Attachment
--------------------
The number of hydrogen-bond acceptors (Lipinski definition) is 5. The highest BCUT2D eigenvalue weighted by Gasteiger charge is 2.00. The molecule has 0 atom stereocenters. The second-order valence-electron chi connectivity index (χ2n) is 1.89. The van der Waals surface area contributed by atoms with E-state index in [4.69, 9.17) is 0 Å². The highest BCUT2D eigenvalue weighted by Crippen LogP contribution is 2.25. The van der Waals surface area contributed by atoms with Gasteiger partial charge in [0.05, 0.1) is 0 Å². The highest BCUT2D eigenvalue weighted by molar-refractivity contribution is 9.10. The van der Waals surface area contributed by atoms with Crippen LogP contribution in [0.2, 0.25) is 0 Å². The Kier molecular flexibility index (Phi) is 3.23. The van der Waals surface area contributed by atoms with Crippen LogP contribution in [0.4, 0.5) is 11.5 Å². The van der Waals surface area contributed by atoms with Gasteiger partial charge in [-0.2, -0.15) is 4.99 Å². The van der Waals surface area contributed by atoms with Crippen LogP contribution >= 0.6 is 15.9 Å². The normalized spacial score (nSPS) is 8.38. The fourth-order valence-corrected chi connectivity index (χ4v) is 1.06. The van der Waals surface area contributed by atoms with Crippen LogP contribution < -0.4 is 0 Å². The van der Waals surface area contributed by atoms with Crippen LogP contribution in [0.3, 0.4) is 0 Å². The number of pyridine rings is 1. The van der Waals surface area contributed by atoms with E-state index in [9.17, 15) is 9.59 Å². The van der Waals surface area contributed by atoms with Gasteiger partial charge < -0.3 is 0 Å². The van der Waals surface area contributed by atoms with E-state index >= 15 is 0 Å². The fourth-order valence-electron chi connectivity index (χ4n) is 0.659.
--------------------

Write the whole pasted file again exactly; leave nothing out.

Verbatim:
The number of hydrogen-bond acceptors (Lipinski definition) is 5. The highest BCUT2D eigenvalue weighted by Gasteiger charge is 2.00. The molecule has 0 atom stereocenters. The second-order valence-electron chi connectivity index (χ2n) is 1.89. The van der Waals surface area contributed by atoms with E-state index in [4.69, 9.17) is 0 Å². The highest BCUT2D eigenvalue weighted by Crippen LogP contribution is 2.25. The van der Waals surface area contributed by atoms with Gasteiger partial charge in [0.05, 0.1) is 0 Å². The highest BCUT2D eigenvalue weighted by molar-refractivity contribution is 9.10. The van der Waals surface area contributed by atoms with Crippen LogP contribution in [0.2, 0.25) is 0 Å². The Kier molecular flexibility index (Phi) is 3.23. The van der Waals surface area contributed by atoms with Crippen LogP contribution in [0.4, 0.5) is 11.5 Å². The van der Waals surface area contributed by atoms with Gasteiger partial charge in [-0.2, -0.15) is 4.99 Å². The van der Waals surface area contributed by atoms with Crippen LogP contribution >= 0.6 is 15.9 Å². The normalized spacial score (nSPS) is 8.38. The fourth-order valence-corrected chi connectivity index (χ4v) is 1.06. The van der Waals surface area contributed by atoms with Crippen LogP contribution < -0.4 is 0 Å². The van der Waals surface area contributed by atoms with Crippen LogP contribution in [0.3, 0.4) is 0 Å². The number of pyridine rings is 1. The van der Waals surface area contributed by atoms with E-state index in [9.17, 15) is 9.59 Å². The van der Waals surface area contributed by atoms with Gasteiger partial charge < -0.3 is 0 Å². The van der Waals surface area contributed by atoms with E-state index >= 15 is 0 Å². The fourth-order valence-electron chi connectivity index (χ4n) is 0.659.